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Ascetic Buddha (Postcard)
Ascetic Buddha

Our Price: $1.50
Author: Andy Weber
Format: Postcard 4x6 inch

Product Code: 23396

Despite his father's efforts to hide the harsh reality of the external world from him, at the age of 29, Siddhartha left his palace to engage with ordinary life. Siddhartha saw four visions of old age, sickness, death, and a wandering ascetic. The experience of human frailty depressed him, and he decided to overcome these obstacles to eternal happiness by living the life of an ascetic, the vision that appeared to show an answer to his questions. Accompanied by Channa, his charioteer, and his horse, the Prince Gautama quit his palace for the life of a mendicant. Legend has it that "the horse's hooves were muffled by the gods" to prevent guards from hearing of his departure.

He practiced under two hermit teachers of yogic meditation and achieved high levels of meditative consciousness. Twice he was asked to succeed the lineage, but he was not satisfied with his personal achievement and decided to move on. Siddhartha and a group of five companions set out to take their austerities even further. They tried to find enlightenment through deprivation of worldly goods, including food, and by practicing self-mortification. After nearly starving himself to death by restricting his food intake to a leaf or nut per day, he collapsed in a river while bathing and almost drowned. A village girl named Sujata gave him some sweet rice with which Siddhartha renewed his energy. Siddhartha began to reconsider his path and remembered a moment in childhood in which he had been watching his father start the season's plowing. Moved by the suffering he saw he had attained a concentrated and focused state that was blissful and refreshing.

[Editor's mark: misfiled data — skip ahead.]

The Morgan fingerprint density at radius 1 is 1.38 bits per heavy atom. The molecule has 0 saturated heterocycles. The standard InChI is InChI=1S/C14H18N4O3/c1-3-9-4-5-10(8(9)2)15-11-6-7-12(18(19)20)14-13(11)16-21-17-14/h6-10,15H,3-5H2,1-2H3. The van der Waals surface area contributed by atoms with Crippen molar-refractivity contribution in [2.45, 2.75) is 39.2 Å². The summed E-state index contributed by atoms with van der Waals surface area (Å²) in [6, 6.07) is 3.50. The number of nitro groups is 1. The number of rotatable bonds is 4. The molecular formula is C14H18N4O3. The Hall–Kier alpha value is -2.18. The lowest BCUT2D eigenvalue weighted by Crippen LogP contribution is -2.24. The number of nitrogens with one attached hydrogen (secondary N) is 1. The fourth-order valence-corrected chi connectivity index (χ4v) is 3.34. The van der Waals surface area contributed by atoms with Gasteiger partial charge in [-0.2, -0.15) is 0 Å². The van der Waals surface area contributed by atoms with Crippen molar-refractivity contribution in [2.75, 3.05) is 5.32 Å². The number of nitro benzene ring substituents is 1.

After realizing that meditation was the right path to awakening and that extreme asceticism didn't work, Gautama discovered the middle way--a path of moderation away from the extremes of self-indulgence and self-mortification, or the "Noble Eightfold Path" as described in his first discourse as the "Buddha." Leaving his companions, Gautama seated himself under a pipal tree now known as the Bodhi tree, vowing never to arise until he found the truth. After a reputed 49 days of meditation, at the age of 35, he attained enlightenment and became known as the Buddha or "Awakened One."

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